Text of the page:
The shaft is just another way of synchronising the clocks. It doesn't work either. How "rigid" systems behave depends on your choice of isotropic or anisotropic speed of light, and believing that the shaft can (at least under some circumstances) act like a Newtonian rigid shaft is equivalent to assuming isotropy. Remember that it's held together by electromagnetic forces, and your description of their behaviour is intimately tied to your description of the behaviour of electromagnetic waves. It turns out that a rotating shaft that you would describe as rigid if you assume isotropy you would describe as twisted if you assume anisotropy. So your clocks start simultaneously if you assume isotropy and not if you assume anisotropy.

As I said before, this is not something you can sneak around by clever experimental design. The fundamental reason is that there is no separate space and time, only 4d spacetime. When you think of space and time separately, you are thinking of picking a timelike direction and calling it "time", and slicing spacetime into a stack of 3d "sheets" and calling each one "space at an instant". If you pick a time direction orthogonal to the "sheets" then you have an isotropic speed of light. If you pick a time direction that is not orthogonal to the "sheets" you have an anisotropic speed of light. That is why you can never design an experiment to detect anisotropy of the one way speed of light - whether it is isotropic or not is your choiceof how to think about spacetime and no physics depends on your choice. Changing your choice does not change your experiment, it just changes how you describe it - and it changes how you describe your kit in exactly the same way as it changes how you describe light speed.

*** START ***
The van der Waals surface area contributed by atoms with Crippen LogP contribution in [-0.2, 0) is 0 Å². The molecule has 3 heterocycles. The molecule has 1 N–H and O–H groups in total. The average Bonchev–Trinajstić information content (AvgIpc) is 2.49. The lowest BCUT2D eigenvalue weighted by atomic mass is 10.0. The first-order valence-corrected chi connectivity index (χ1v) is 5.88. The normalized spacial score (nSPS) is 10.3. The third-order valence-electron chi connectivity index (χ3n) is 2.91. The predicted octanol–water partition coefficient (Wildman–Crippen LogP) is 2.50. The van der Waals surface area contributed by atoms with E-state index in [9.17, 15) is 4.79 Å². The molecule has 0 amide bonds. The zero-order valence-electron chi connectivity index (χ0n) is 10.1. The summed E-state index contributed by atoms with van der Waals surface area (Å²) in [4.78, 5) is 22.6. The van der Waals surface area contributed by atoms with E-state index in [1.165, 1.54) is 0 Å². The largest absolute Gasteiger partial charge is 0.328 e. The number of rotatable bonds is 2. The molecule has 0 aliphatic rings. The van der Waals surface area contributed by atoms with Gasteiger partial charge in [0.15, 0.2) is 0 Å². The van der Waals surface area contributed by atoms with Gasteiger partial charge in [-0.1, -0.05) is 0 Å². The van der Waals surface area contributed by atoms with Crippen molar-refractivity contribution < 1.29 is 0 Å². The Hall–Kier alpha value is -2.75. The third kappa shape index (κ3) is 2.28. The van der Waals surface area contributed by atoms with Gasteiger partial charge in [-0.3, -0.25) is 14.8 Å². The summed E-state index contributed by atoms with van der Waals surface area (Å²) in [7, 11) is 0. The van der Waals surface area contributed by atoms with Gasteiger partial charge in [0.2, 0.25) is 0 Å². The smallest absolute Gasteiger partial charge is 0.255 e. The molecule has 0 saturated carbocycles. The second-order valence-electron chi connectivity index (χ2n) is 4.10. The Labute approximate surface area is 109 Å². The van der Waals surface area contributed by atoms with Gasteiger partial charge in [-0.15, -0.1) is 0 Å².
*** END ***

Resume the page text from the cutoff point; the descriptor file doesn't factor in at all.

There is no way around this. There is an infinitely deep rabbit hole of ever more complex ways to try, just like perpetual motion and squaring the circle and other such known impossibilities. I would advise you not to climb further down it because I've just explained why you will never succeed. If you didn't understand the explanation please ask, but please don't present more schemes to do the impossible - it's a waste of everybody's time.